One Anti-Racist Action You Can Take Today: Reflect On The Beloved Community

One Anti-Racist Action You Can Take Today: Reflect On The Beloved Community

Guimel DeCarvalho
Vice President of People & Culture

As we wait to see the first Black and Asian woman be inaugurated Vice President of the United States today, it can be tough to reconcile it with the images we saw on January 6th. This seeming conflict was not unforeseen by Dr. Martin Luther King Jr. In fact, it was seen as a necessary step to reach the concept of the “Beloved Community.” Read more about what the Beloved Community is and learn about Dr. King’s philosophy of non-violence and Six Steps for Nonviolent Social Change directly at The King Center website linked below. Then learn about what The King Center is currently doing. Then watch this historic moment.

As can be found on The King Center Website:

Dr. King’s Beloved Community was not devoid of interpersonal, group or international conflict. Instead he recognized that conflict was an inevitable part of human experience. But he believed that conflicts could be resolved peacefully and adversaries could be reconciled through a mutual, determined commitment to nonviolence. No conflict, he believed, need erupt in violence. And all conflicts in The Beloved Community should end with reconciliation of adversaries cooperating together in a spirit of friendship and goodwill.”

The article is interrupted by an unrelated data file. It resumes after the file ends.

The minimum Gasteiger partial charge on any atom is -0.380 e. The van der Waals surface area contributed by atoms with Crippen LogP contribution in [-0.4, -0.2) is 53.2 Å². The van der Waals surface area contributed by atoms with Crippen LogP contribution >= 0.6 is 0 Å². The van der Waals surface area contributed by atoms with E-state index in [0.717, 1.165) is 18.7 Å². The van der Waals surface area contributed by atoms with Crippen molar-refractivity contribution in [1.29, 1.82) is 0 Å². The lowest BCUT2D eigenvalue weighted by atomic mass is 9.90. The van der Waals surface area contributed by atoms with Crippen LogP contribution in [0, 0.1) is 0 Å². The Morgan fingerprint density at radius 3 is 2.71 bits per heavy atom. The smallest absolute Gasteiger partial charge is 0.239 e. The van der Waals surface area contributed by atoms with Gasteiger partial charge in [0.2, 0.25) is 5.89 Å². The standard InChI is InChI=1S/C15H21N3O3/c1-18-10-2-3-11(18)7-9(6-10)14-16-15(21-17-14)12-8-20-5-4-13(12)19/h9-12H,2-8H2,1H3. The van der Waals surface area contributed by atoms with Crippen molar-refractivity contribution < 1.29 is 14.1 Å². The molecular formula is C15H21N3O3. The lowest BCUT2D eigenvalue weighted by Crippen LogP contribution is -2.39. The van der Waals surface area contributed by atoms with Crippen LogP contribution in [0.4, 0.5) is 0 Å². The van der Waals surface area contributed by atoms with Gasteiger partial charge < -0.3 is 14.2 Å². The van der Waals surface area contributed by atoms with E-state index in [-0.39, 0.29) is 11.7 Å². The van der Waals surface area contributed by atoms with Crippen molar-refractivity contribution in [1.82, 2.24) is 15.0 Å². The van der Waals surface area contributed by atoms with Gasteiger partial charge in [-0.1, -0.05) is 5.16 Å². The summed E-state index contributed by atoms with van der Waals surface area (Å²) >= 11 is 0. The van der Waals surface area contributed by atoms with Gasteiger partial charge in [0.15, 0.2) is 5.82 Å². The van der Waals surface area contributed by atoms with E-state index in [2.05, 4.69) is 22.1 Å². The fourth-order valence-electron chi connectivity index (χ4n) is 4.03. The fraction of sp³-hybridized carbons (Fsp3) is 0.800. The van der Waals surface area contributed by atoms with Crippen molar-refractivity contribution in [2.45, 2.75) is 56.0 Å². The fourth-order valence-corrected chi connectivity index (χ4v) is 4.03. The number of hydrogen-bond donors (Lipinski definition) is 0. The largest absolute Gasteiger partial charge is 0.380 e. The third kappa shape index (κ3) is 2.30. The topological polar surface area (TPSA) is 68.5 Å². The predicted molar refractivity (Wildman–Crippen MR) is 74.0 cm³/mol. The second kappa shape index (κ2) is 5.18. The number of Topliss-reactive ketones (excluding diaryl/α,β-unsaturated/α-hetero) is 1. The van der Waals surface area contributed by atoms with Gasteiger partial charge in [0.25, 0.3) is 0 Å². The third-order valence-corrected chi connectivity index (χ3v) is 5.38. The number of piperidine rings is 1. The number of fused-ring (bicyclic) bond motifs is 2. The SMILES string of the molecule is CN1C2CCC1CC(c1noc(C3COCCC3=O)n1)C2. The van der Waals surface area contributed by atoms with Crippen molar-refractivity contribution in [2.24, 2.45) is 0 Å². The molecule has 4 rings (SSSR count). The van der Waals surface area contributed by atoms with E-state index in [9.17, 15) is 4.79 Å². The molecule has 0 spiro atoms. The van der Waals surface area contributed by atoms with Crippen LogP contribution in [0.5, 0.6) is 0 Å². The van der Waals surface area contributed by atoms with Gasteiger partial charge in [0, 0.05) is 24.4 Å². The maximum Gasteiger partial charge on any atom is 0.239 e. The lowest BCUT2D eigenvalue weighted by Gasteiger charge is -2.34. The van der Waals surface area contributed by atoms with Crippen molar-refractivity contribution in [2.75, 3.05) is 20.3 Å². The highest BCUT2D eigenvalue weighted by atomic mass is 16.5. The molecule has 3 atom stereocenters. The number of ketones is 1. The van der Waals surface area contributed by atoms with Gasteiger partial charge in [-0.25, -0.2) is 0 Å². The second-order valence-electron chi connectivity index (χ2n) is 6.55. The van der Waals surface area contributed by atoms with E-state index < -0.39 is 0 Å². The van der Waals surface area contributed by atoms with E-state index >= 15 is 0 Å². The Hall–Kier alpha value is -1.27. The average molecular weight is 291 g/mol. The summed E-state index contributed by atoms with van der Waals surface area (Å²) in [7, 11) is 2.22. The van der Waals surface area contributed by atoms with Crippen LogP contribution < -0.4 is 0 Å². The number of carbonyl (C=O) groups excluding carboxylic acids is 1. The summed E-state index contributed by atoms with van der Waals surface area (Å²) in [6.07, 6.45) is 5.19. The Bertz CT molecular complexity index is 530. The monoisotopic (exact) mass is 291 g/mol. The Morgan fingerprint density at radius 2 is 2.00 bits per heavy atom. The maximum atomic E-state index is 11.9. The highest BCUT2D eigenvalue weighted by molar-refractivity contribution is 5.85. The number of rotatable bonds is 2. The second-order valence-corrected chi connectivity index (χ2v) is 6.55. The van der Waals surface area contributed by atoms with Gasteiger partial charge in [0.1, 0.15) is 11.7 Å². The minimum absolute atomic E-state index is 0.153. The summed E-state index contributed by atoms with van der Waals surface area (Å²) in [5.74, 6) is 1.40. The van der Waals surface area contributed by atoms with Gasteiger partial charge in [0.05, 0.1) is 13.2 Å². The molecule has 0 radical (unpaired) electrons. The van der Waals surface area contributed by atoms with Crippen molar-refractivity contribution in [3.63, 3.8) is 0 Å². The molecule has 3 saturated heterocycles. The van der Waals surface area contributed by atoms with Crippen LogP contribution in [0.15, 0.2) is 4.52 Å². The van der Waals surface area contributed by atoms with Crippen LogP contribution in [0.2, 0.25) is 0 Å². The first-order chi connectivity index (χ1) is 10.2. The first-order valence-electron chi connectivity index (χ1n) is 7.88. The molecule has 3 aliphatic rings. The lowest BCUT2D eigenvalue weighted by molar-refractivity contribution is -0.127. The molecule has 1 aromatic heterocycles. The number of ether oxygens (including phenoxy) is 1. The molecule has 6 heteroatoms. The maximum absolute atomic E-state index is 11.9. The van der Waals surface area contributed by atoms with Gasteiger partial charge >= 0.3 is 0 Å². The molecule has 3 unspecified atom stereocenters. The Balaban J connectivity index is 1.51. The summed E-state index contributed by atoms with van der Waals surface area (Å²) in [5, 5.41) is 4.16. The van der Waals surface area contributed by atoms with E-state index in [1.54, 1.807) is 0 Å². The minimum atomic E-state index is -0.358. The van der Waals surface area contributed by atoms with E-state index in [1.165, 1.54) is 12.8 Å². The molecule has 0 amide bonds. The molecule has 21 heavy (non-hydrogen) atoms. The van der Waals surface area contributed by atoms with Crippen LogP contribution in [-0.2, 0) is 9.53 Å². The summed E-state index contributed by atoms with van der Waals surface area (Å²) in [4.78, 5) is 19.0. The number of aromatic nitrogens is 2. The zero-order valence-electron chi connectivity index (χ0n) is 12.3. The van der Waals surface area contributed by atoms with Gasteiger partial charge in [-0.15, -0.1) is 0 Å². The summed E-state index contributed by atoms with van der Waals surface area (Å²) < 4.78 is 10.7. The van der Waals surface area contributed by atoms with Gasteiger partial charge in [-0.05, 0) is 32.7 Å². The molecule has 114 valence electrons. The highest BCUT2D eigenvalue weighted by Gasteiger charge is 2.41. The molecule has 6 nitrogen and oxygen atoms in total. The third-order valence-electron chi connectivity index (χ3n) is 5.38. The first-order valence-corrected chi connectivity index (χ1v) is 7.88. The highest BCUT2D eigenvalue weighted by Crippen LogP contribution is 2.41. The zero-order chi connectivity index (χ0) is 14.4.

In his 1959 Sermon on Gandhi, Dr. King elaborated on the after-effects of choosing nonviolence over violence: “The aftermath of nonviolence is the creation of the beloved community, so that when the battle’s over, a new relationship comes into being between the oppressed and the oppressor.” In the same sermon, he contrasted violent versus nonviolent resistance to oppression. “The way of acquiescence leads to moral and spiritual suicide. The way of violence leads to bitterness in the survivors and brutality in the destroyers. But, the way of non-violence leads to redemption and the creation of the beloved community.””

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